Initial reactions to the Chinese flags hoisted at the House of Representatives were unfavorable but a look at the law indicates there were no violations on the side of Congress.
On Monday, September 10, members of the Standing Committee of the National People’s Congress (NPC) of the People’s Republic of China visited the Philippines.
According to reports, the Chinese officials came after House Speaker Gloria Macapagal-Arroyo went to Nanning for the China-ASEAN Mayors’ Forum 2018 to deliver a keynote speech.
Days after her visit, members of the NPC — including Vice Chairperson Ji Bingxuan — met with Arroyo in the Batasang Pambansa Complex.
Their agenda was to strengthen China’s ties with the Philippines in relation to agriculture, trade, infrastructure, education, culture and the arts.
To honor the NPC delegates, the Congress hoisted three Chinese flags which angered Filipinos.
I would understand if they put a welcome banner but putting the Chinese flags instead of the Philippine flag in front of a government building,,,, man there is something terribly wrong here!!!
— Jericho M. Fernandez (@iJerichoMF) September 10, 2018
What the law says
Pictures initially circulated on social media about the Chinese flags hoisted in front of Batasang Pambasa Complex. What people failed to note was the fact that three Philippine flags were also hoisted on the other side of the building.
A Twitter user shared a video of the flags in front — three Chinese flags on the left and three Philippine flags on the right, excluding the main Philippine flag on the center.
The truth behind the Chinese flags in the House of Representatives a while ago.
It shouldn’t even be an “issue”; they’re sensationalising a gesture of welcome by giving emphasis on the Chinese flags and making it appear that there were no Philippine flags raised beside them. pic.twitter.com/v7hauhkzrY
— Francis Anthony (@francisanthonyt) September 10, 2018
RA 8941 or the “Flag and Heraldic Code of the Philippines,” allows the Philippine flag to be displayed with a foreign flag, under certain conditions. Section 12 of the law states:
“When the Philippine flag is flown with another flag, the flags, if both are national flags, must be flown on separate staffs of the same height and shall be of equal size.”
If the other flag is not a national flag, it is subjected to be hoisted below the Philippine flag and it cannot be of a greater size.
Section 13 furthermore states that “the Philippine flag shall be on the right of the other flag” if it is displayed with another flag.
In addition, foreign flags are not allowed to be displayed in public, excluding if they are hoisted in embassies, dignitary establishments and offices of international organizations.
It is worth noting that the Batasang Pambansa Complex is a government building and its access is strictly limited to the Congress staff and authorized visitors.
It is not included in the definition of “public places” as stated by RA 880 or “The Public Assembly Act of 1985.”
It defines a public place as any “any highway, boulevard, avenue, road, street, bridge or other thoroughfare, park, plaza, square, and/or any open space of public ownership where the people are allowed access.”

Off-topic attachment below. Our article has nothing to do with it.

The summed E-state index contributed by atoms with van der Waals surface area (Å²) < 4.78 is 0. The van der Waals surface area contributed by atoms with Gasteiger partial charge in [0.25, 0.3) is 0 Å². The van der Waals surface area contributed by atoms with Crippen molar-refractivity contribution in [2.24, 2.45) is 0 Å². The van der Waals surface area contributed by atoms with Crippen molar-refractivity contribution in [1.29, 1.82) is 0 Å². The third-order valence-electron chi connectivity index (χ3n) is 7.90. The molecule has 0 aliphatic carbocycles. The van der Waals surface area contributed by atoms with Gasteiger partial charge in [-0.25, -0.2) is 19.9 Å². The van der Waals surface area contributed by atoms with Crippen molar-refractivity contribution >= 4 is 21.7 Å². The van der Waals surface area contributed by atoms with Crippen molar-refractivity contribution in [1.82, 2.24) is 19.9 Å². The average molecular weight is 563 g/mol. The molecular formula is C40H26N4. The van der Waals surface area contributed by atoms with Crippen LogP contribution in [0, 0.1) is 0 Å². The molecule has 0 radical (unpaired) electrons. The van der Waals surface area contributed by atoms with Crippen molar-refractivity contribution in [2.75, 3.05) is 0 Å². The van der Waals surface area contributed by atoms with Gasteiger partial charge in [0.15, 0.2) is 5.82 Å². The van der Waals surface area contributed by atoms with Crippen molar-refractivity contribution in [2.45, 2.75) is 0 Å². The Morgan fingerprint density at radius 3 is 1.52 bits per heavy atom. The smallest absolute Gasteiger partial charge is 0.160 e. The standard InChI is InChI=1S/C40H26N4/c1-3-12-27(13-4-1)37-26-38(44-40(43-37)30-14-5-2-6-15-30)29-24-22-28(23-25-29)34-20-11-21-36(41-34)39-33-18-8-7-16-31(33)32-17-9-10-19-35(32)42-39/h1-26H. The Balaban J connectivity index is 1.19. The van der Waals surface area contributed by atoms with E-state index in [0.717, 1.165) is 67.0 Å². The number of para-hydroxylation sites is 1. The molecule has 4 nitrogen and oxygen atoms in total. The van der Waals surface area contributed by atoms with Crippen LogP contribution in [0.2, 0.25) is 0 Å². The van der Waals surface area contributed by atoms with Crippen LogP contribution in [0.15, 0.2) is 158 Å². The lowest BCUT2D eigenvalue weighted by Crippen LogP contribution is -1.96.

Why Filipinos were enraged
According to Edith Cardenas, director of the House Inter-Parliamentary Relations Service, the Chinese flags were hoisted at the House of Representatives to honor Ji, a high-ranking foreign official.
She stated that it is normal for the Philippine government to honor high-ranking foreign officials as the former are also extended the same courtesy upon their visit to other countries.
LOOK: The flag of China is being flown in front of the House of Representatives building. A banner welcoming H.E. Ji Bingxuan, vice chair of the standing committee of the National People’s Congress of China is also displayed. @gmanews pic.twitter.com/jDKRxvH7CB
— Erwin Colcol (@erwincolcol) September 10, 2018
Cardenas added that it was not the first time a foreign flag has been hoisted to honor visiting officials from other countries. However, she failed to give specific scenarios.
Ako Bicol Representative Rodel Batocabe disagreed with her, saying that it was the first time such an instance has happened.
“Sa pagkakaalam ko siguro una ‘yan. Siguro sa susunod dapat ‘di lang po Chinese flag. Kung sino bisita natin dito sa Kongreso ay dapat gawin para ‘di magsabi nagbibigay ng special attention sa China. I do hope ‘pag may bisita sa ibang bansa gawin din po nila,” he said.
There is a strong backlash against the gesture of hoisting a Chinese flag on government premises since the country is currently facing a maritime territorial dispute with China.
Latest reports indicate that the Asian giant has built heavily-defended artificial islands in parts of South China Sea.
Last month, local officials have expressed their concern over China’s aggressive radio warnings in the disputed territories. The Philippine Air Force in late January noted that they had received an offending message from China while conducting a patrol.
The Chinese accused them of “endangering the security of the Chinese reef.” The warning added, “Leave immediately and keep off to avoid misunderstanding.” — Artwork by Uela Altar-Badayos